Argentina Virtual Oil & Gas Roundtable
The drastic fall in international oil prices affected hydrocarbon producing companies in all their operations around the world, including Argentina. The situation was aggravated by the onset and advance of COVID-19, for which Argentina declared a health emergency earlier this year and imposed preventive and mandatory social isolation and lockdown measures.
This situation led to a readjustment of the industry’s work plans, while the quarantine caused a sharp drop in sales, affected exports, and had an impact on the local hydrocarbon market. Currently, the hydrocarbon activity in Argentina is slowly recovering.
In recent years, the country began with the exploitation of its unconventional resources, located mainly in the ‘Vaca Muerta’ formation, considered as a world-class resource. Although more than US $ 20 billion has been invested to date and more than 1,000 wells have been drilled at Vaca Muerta, less than 5% of the acreage is in the development stage. This means that its potential is very great in view of the expectation of exceeding the needs of local supply and, therefore, opening the possibility to the export market.
In the current Argentine situation, it is necessary for industry, politics and the labor sector to be able to align themselves and develop the resource to its fullest potential and thereby create the environment to facilitate the arrival of more investment, more work and more energy, with the consequent positive impact on the country’s trade balance. Reaching the potential of Vaca Muerta will be possible through export and its insertion in the world market.
To meet this objective, Argentina has to achieve adequate productivity, achieve competitiveness in the entire energy chain comparable to the rest of the world, and develop a level of midstream infrastructure, efficient services and logistics that accompany and stimulate growth. If these goals are achieved, Argentina may play a relevant role in the export of hydrocarbons, including LNG.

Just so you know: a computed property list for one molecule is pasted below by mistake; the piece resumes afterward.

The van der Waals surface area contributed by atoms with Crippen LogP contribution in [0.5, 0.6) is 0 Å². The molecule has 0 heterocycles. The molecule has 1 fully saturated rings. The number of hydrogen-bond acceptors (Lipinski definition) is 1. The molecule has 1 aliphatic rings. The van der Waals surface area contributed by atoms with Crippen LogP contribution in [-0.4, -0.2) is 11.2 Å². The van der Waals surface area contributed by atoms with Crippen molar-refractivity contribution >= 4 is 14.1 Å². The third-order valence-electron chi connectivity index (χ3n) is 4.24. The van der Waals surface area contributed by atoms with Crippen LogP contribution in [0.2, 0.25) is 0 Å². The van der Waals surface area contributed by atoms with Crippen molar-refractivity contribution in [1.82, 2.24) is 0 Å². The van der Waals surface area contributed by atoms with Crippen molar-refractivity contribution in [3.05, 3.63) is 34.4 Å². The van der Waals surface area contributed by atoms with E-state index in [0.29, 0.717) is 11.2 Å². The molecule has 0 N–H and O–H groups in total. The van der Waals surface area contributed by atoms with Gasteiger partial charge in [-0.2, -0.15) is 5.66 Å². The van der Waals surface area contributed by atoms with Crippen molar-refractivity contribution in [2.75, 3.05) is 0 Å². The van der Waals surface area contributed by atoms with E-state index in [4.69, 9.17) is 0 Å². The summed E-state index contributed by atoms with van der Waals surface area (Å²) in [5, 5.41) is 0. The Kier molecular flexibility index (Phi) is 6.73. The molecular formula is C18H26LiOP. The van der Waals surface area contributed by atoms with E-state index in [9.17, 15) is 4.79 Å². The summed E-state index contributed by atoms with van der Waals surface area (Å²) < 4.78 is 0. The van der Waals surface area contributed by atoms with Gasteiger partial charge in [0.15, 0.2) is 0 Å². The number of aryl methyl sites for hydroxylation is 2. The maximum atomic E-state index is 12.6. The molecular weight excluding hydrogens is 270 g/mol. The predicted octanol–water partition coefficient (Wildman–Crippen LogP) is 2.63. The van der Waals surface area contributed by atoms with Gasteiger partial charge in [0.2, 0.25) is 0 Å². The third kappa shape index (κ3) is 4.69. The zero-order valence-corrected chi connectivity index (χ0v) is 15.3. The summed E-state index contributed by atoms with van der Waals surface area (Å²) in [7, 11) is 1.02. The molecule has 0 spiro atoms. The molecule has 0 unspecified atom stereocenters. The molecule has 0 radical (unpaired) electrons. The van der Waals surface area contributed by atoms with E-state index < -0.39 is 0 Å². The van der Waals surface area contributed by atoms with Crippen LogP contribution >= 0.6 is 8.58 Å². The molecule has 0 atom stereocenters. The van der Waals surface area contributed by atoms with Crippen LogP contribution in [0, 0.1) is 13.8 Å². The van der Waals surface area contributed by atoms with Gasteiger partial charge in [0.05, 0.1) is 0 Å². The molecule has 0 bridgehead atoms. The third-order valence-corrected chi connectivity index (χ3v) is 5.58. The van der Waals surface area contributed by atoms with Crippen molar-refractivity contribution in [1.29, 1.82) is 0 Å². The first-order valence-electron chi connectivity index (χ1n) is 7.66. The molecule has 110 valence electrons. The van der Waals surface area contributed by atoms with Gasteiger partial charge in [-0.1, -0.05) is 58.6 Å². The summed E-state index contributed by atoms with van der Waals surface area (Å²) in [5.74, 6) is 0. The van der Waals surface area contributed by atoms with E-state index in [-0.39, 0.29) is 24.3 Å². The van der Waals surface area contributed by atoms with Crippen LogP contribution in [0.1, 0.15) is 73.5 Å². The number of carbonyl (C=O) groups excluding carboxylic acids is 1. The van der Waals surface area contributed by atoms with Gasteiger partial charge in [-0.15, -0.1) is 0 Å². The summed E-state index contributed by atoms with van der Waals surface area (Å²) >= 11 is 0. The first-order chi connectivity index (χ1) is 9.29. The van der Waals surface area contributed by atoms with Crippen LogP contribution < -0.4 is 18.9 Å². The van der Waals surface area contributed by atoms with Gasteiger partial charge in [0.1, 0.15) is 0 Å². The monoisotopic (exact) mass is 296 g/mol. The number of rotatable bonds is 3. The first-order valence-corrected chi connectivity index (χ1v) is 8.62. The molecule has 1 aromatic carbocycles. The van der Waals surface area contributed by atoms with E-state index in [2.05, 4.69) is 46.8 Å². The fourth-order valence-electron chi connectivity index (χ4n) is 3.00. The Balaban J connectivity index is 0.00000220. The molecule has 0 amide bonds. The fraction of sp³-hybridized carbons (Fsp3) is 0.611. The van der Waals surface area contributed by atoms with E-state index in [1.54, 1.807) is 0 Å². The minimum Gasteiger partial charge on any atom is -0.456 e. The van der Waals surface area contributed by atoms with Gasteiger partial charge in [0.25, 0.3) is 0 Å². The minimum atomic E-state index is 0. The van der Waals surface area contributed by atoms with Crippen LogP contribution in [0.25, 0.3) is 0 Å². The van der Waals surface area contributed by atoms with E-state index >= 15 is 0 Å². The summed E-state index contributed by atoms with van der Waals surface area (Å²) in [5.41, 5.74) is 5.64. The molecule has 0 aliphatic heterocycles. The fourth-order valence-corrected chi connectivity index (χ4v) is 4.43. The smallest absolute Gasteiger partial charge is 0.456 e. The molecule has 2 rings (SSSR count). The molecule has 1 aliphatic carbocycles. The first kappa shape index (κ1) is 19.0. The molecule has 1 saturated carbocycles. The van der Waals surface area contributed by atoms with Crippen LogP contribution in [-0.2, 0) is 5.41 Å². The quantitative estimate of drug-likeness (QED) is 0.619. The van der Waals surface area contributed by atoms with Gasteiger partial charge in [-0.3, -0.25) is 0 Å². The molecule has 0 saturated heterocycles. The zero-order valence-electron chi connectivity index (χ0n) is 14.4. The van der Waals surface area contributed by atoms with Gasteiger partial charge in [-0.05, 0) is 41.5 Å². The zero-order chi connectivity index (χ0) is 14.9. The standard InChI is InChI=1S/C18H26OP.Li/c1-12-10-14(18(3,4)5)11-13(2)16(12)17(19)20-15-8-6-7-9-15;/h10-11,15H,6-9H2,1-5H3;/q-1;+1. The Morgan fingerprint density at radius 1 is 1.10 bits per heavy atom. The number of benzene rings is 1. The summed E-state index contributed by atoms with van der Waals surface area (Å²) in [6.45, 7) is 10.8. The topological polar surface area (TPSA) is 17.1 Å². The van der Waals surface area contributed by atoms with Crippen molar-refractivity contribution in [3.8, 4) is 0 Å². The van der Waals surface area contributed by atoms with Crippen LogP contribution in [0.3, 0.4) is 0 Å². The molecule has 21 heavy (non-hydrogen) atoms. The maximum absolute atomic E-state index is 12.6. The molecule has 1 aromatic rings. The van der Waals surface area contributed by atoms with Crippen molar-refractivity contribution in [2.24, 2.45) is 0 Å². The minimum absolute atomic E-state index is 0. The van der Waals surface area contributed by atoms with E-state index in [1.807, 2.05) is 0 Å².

But, in the current environment it is ever-more crucial to count on a stable and predictable regulatory framework that allows access to financing and brings long-term investments. In this sense, public policies that promote activity, such as the Gas Plan, will be key to increasing production and reducing imports.
Integra Capital as main sponsor. Fitch Ratings and Hartree as sponsors, and Ceare and Olade as collaborators.
- Juan Martin Bulgheroni, Vice Presidente de Operaciones Upstream, Pan American Energy
- Lucila Crexell, Senadora Nacional, Provincia del Neuquén
- Martín Cerdá, Ministro de Hidrocarburos de la Provincia de Chubut
- Matías Kalmus, Presidente, Instituto de Energía de la Provincia de Santa Cruz
- Alejandro Monteiro, Ministro de Energía de la Provincia del Neuquén
- Jose Luis Manzano, Chairman, Integra Capital
- Pablo Iuliano, Vicepresidente Upstream No Convencional, YPF
- Eric Dunning, Managing Director para Latinoamérica y Gerente País para Argentina, Chevron
- Emilio Nadra, Vicepresidente Comercial, Compañía General de Combustibles (CGC)
- Gabriela Aguilar, Gerente General para Argentina, Excelerate Energy
- Daniel Ridelener, Director General, Transportadora de Gas del Norte (TGN)
- Rodolfo Freyre, Vicepresidente para Gas y Energía, Pan American Energy
- Carlos De Regules, Socio, Deloitte
- Raúl Bertero, Presidente, CEARE
- Todd Martinez, Director, Soberanos Latinoamericanos, FitchRatings
- Jorge Milanese, Director Regional para América Latina, Sproule
- Scott Monette, Director of Hydrocarbon Consulting for the Americas, Hartree Consulting
- Guido Cerini, Vice Chairman, Latin America, Credit Suisse
- Vera De Brito de Gyarfas, Socio, Mayer Brown
- Griselda Lambertini, Coordinadora Académica, CEARE
- Doug Sosnik, Senior Advisor, Brunswick Group
- Maria Fabiana Jorge, Founder & President, MFJ Consulting, LLC
- Kezia McKeague, Director, McLarty Associates
- Lisa Viscidi, Director, Energy, Climate Change & Extractive Industries Program, Inter-American Dialogue